Plan on using larger hooks (2 to 4/0,) but the locals can give you a better idea of the preferred hook size. You can use 1/0 and 2/0 size hooks with soft baits.
Baits and Lures
If you opt to use lures, choose larger lures with treble hooks. The hook size on the lure depends on the target fish. In almost every case, your hooks should be at least 4/0 or higher. For color, choose something flashy that presents a contrast. Silver and blue work well almost everywhere, but you should ask other anglers what colors they use as well.
For baits, again, go with what the locals use. It is common for a local area to have a preference based on what the fish are used to eating. As a failsafe, stick with bait fish or shrimp, as both are almost a universal choice for gamefish.
Supplies are up to you, and what you will likely encounter should dictate what you bring. At a minimum, you should have the following:
- Rain gear
- Slip-resistant shoes
- Nonalcoholic beverages (rock fishing is not the time to tap into a brew because of the danger of slipping and falling)
- Rod holder (in case you set up next to an outcropping)
- Sweatshirt or long sleeve shirt
- Lightweight shorts or pants (or both)
If the fish are not biting, you might spend a lot of time waiting, so bringing some other form of entertainment (radio, crossword puzzles, etc.) is a good idea as well.
How To Go Rock Fishing
Once you have your gear and supplies ready to go, it is time to get fishing. Here is some general rock fishing advice.
You can convince a fish to eat at any time of the day or night, but early morning is the best. The fish are active, you can see where you are walking or climbing, and the fish have not retreated to hide from the sun.
Spinning reels are easy to cast but require a little practice. The best technique is to secure your line with the index finger of the arm you will cast with and pull the ball back, letting the weight of your lure or weight keep the line taught. Bring the rod back and cast, releasing the line from your finger much like you would release a baseball you were throwing.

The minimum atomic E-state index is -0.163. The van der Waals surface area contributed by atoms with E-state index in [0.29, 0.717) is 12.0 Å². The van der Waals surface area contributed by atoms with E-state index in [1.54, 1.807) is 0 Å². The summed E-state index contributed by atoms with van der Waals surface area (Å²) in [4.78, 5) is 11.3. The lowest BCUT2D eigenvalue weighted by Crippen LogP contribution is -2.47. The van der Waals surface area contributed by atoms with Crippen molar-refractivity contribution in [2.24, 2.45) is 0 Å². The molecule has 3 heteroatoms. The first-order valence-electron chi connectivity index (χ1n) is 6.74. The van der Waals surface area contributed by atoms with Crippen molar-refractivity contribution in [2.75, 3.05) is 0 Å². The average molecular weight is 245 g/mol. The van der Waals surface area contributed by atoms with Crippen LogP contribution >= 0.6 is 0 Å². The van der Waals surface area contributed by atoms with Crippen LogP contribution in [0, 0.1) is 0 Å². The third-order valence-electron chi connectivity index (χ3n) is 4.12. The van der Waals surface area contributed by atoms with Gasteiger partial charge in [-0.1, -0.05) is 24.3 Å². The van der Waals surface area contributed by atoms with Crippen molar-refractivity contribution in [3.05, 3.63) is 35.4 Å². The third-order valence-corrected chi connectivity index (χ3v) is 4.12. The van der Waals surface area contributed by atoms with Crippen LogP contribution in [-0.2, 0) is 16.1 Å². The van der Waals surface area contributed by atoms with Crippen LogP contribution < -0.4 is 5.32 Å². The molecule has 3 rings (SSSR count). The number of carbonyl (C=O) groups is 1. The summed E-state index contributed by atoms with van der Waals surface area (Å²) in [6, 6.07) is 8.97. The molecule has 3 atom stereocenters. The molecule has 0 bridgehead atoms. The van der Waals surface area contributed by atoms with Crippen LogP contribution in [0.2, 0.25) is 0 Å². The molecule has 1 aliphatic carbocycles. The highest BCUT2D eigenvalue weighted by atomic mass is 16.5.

Practice if you have never used a spinning reel. Spinning reels are easy to use once you get the hang of them, but they can be moderately challenging for beginners.
Let your bait or lure sit in the water once you cast it. If you are free lining, let the bait go where it wants. If you are jigging or using a lure, twitch your line occasionally while slowly reeling it enough to get whatever action the lure has going.
Staying Safe While Rock Fishing
Rock fishing is safe, but only if you are careful and use common sense. Here is some advice.
Check the Weather
Weather can come up in a hurry. Check it before you go, and use a weather app on your smartphone if you have one. If you see weather approaching on the radar, track how fast it is moving, as that can give you an idea of when it will hit your area. If you hear thunder, pack it up and get to safety.
Visit the area you will be fishing in beforehand and identify areas that will present navigation challenges. You also want to note the tide lines so if you are fishing at low or lower tide, you can plan on when high tide comes in and not get stranded.
Use a High Vantage Point
Fish from the highest vantage point possible. The highest point gives you a bird’s eye view of the fishing area and what you are facing.
Wear Appropriate Gear
Wear clothing that will not get bogged down if it gets wet. Bring rain gear. Wear non-slip shoes.
Don’t Fish Alone
Whenever possible, do not fish alone. A partner can help you if you get into trouble. They can also alert someone if you need help.
Frequently Asked Questions
The following are some frequently asked questions about rock fishing.
Is night fishing always dangerous?
If you take the proper precautions, no. That said, fishing at night is more dangerous than day fishing because your vision is restricted. Even taking a hook out of a fish is challenging if you do not have the right lighting.
What’s the best time of year to go rock fishing?
That depends entirely on what you are fishing for and is also why it is best to talk to a local fisherman and ask them for advice before you get your line wet.
Is rock fishing the same as surf fishing?
Rock fishing is not the same as surf fishing as it is typically defined. Surf fishing is usually done on the beach by shore anglers, while rock fishing is done on rock outcroppings. Surf fishing is stationary while you move a bit with rock fishing.
Rock fishing is fun if you have the right gear and choose the right places to place your lure or bait. Keeping safe is something you should keep in mind always, as rock fishing can be dangerous. You can catch some monsters just a short distance offshore if you achieve all that.